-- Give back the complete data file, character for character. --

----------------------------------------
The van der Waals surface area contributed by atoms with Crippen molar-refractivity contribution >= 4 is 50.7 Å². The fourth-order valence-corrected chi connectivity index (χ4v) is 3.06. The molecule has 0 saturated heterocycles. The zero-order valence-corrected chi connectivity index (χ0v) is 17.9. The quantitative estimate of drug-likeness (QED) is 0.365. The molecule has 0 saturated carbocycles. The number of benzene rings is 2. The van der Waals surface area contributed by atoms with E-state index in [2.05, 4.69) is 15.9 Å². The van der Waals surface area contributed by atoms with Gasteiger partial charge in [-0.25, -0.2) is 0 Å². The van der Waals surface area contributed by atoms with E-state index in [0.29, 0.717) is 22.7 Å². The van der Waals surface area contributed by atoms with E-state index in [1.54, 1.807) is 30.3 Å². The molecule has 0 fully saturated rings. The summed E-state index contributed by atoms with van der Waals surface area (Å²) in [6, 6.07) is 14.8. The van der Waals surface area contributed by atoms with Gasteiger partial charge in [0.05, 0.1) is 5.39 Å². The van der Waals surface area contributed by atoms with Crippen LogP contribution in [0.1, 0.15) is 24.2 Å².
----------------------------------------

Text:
The van der Waals surface area contributed by atoms with Crippen molar-refractivity contribution >= 4 is 50.7 Å². The fourth-order valence-corrected chi connectivity index (χ4v) is 3.06. The molecule has 0 saturated heterocycles. The zero-order valence-corrected chi connectivity index (χ0v) is 17.9. The quantitative estimate of drug-likeness (QED) is 0.365. The molecule has 0 saturated carbocycles. The number of benzene rings is 2. The van der Waals surface area contributed by atoms with E-state index in [2.05, 4.69) is 15.9 Å². The van der Waals surface area contributed by atoms with Gasteiger partial charge in [-0.25, -0.2) is 0 Å². The van der Waals surface area contributed by atoms with E-state index in [0.29, 0.717) is 22.7 Å². The van der Waals surface area contributed by atoms with E-state index in [1.54, 1.807) is 30.3 Å². The molecule has 0 fully saturated rings. The summed E-state index contributed by atoms with van der Waals surface area (Å²) in [6, 6.07) is 14.8. The van der Waals surface area contributed by atoms with Gasteiger partial charge in [0.05, 0.1) is 5.39 Å². The van der Waals surface area contributed by atoms with Crippen LogP contribution in [0.1, 0.15) is 24.2 Å².